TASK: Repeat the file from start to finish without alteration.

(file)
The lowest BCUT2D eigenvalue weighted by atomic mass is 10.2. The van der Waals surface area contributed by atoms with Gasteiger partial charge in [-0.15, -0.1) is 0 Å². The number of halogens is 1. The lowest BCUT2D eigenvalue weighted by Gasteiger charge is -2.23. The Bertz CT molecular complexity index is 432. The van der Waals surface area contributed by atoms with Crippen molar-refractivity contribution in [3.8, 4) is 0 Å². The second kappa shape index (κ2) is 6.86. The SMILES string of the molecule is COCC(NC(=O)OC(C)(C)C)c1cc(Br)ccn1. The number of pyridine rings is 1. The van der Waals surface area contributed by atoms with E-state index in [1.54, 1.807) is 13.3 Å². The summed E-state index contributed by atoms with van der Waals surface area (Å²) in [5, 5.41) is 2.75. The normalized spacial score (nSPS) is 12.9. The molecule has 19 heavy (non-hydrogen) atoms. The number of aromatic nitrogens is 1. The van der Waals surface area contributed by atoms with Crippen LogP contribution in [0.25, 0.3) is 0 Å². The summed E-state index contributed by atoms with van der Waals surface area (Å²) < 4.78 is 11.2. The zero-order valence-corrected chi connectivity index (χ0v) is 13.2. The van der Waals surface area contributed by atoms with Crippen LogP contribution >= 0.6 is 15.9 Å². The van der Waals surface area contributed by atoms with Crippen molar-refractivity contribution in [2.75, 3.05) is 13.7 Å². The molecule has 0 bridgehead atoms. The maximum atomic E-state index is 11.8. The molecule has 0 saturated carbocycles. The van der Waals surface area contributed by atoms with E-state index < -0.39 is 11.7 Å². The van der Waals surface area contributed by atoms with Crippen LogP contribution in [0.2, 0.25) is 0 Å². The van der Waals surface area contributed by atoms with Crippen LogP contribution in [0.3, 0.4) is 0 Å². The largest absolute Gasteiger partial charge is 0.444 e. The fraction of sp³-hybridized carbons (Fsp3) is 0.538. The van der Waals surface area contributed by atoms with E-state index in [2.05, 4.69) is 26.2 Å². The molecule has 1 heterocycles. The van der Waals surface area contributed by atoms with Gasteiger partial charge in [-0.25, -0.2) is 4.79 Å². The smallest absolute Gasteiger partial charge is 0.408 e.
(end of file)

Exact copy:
The lowest BCUT2D eigenvalue weighted by atomic mass is 10.2. The van der Waals surface area contributed by atoms with Gasteiger partial charge in [-0.15, -0.1) is 0 Å². The number of halogens is 1. The lowest BCUT2D eigenvalue weighted by Gasteiger charge is -2.23. The Bertz CT molecular complexity index is 432. The van der Waals surface area contributed by atoms with Crippen molar-refractivity contribution in [3.8, 4) is 0 Å². The second kappa shape index (κ2) is 6.86. The SMILES string of the molecule is COCC(NC(=O)OC(C)(C)C)c1cc(Br)ccn1. The number of pyridine rings is 1. The van der Waals surface area contributed by atoms with E-state index in [1.54, 1.807) is 13.3 Å². The summed E-state index contributed by atoms with van der Waals surface area (Å²) in [5, 5.41) is 2.75. The normalized spacial score (nSPS) is 12.9. The molecule has 19 heavy (non-hydrogen) atoms. The number of aromatic nitrogens is 1. The van der Waals surface area contributed by atoms with Crippen LogP contribution in [0.25, 0.3) is 0 Å². The summed E-state index contributed by atoms with van der Waals surface area (Å²) < 4.78 is 11.2. The zero-order valence-corrected chi connectivity index (χ0v) is 13.2. The van der Waals surface area contributed by atoms with Crippen LogP contribution >= 0.6 is 15.9 Å². The van der Waals surface area contributed by atoms with Crippen molar-refractivity contribution in [2.75, 3.05) is 13.7 Å². The molecule has 0 bridgehead atoms. The maximum atomic E-state index is 11.8. The molecule has 0 saturated carbocycles. The van der Waals surface area contributed by atoms with E-state index < -0.39 is 11.7 Å². The van der Waals surface area contributed by atoms with Crippen LogP contribution in [0.2, 0.25) is 0 Å². The van der Waals surface area contributed by atoms with Crippen LogP contribution in [0.3, 0.4) is 0 Å². The largest absolute Gasteiger partial charge is 0.444 e. The fraction of sp³-hybridized carbons (Fsp3) is 0.538. The van der Waals surface area contributed by atoms with E-state index in [2.05, 4.69) is 26.2 Å². The molecule has 1 heterocycles. The van der Waals surface area contributed by atoms with Gasteiger partial charge in [-0.25, -0.2) is 4.79 Å². The smallest absolute Gasteiger partial charge is 0.408 e.